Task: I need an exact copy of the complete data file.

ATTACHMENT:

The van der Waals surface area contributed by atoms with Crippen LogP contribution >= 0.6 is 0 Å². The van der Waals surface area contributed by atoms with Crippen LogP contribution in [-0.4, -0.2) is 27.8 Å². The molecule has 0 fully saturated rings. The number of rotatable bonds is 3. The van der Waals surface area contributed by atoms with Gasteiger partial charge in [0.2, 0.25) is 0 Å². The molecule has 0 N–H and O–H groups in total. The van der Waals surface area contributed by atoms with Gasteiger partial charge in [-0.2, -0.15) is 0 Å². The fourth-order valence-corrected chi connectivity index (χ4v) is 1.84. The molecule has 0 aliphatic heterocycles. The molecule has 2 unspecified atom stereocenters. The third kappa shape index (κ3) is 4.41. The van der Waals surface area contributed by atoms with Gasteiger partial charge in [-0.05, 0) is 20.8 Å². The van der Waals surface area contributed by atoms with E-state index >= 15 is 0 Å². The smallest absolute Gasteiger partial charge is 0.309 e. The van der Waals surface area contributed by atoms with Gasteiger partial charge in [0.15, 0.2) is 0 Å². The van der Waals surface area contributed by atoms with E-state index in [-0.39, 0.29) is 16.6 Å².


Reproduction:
The van der Waals surface area contributed by atoms with Crippen LogP contribution >= 0.6 is 0 Å². The van der Waals surface area contributed by atoms with Crippen LogP contribution in [-0.4, -0.2) is 27.8 Å². The molecule has 0 fully saturated rings. The number of rotatable bonds is 3. The van der Waals surface area contributed by atoms with Gasteiger partial charge in [0.2, 0.25) is 0 Å². The molecule has 0 N–H and O–H groups in total. The van der Waals surface area contributed by atoms with Gasteiger partial charge in [-0.2, -0.15) is 0 Å². The fourth-order valence-corrected chi connectivity index (χ4v) is 1.84. The molecule has 0 aliphatic heterocycles. The molecule has 2 unspecified atom stereocenters. The third kappa shape index (κ3) is 4.41. The van der Waals surface area contributed by atoms with Gasteiger partial charge in [-0.05, 0) is 20.8 Å². The van der Waals surface area contributed by atoms with E-state index >= 15 is 0 Å². The smallest absolute Gasteiger partial charge is 0.309 e. The van der Waals surface area contributed by atoms with Gasteiger partial charge in [0.15, 0.2) is 0 Å². The van der Waals surface area contributed by atoms with E-state index in [-0.39, 0.29) is 16.6 Å².